privilege designed 'to prevent disclosure of law enforcement
techniques and procedures, to preserve the confidentiality of
sources, to protect witness and law enforcement personnel, to
safeguard the privacy of individuals involved in an
investigation, and otherwise to prevent interference with an
El Badrawi v. Department of Homeland Sec., 258
Connecticut common law also recognizes a qualified law
enforcement privilege for the purpose of "aid[ing] the state's
F.R.D. 198, 203 (D. Conn. 2009) (Hall, J.) (quoting In re Dep't
of Investigation, 856 F.2d 481, 484 (2d Cir. 1988).
consideration of the law enforcement privilege, a party invoking
it must meet certain threshold requirements: "(1) a formal claim
of privilege must be lodged by the head of the department which
has control over the requested information; (2) assertion of the
privilege must be based on actual personal consideration of the
matter by that official; and (3) the claim must specify, with
particularity, the information for which the privilege is
invoked, and must explain why it falls within the scope of the
Id. (citing In re Sealed Case, 856 F.2d 268, 272
(D.C. Cir. 1988).
The threshold requirements are necessary for
the court "'to make a reasoned assessment of the weight of the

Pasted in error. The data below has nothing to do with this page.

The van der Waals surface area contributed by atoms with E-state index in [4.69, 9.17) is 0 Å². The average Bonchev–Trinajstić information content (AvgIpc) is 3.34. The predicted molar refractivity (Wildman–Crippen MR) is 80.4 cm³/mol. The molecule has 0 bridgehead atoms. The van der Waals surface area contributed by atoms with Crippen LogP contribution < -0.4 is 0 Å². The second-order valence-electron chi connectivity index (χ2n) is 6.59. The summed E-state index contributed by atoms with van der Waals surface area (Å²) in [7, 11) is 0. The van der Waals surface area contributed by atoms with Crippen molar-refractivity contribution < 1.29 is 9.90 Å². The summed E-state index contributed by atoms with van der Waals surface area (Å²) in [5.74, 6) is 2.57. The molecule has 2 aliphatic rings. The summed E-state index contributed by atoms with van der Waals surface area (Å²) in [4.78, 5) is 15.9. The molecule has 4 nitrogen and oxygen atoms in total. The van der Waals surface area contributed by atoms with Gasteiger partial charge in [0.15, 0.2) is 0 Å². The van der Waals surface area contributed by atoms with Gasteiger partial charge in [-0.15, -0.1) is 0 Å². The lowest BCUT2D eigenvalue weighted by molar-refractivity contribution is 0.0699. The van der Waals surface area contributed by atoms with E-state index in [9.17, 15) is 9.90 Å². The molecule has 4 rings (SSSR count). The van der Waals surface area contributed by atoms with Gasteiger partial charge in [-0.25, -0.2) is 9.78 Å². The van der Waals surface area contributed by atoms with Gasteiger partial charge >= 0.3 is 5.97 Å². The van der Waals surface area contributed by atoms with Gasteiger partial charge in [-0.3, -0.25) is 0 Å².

interests against and in favor of disclosure and to provide a
plaintiff a fair opportunity to challenge the bases for the
assertion of the privilege.'"
Id. (citation omitted).
the law enforcement privilege is a qualified privilege, once the
threshold requirements are met, the court then balances the
attorney and the police in conducting investigations by
encouraging people to disclose information without fear of
embarrassment through subsequent, needless public disclosure."
Seebeck v. State, 246 Conn. 514, 545-46 (1998). Although
"questions of privilege in federal civil rights cases are
governed by federal law . . . 'a strong policy of comity between
state and federal sovereignties impels federal courts to
recognize state privileges where this can be accomplished at no
substantial cost to federal substantive and procedural policy.'"
King v. Conde, 121 F.R.D. 180, 187 (E.D.N.Y. 1988) (citation
interests to determine whether the conditional protection is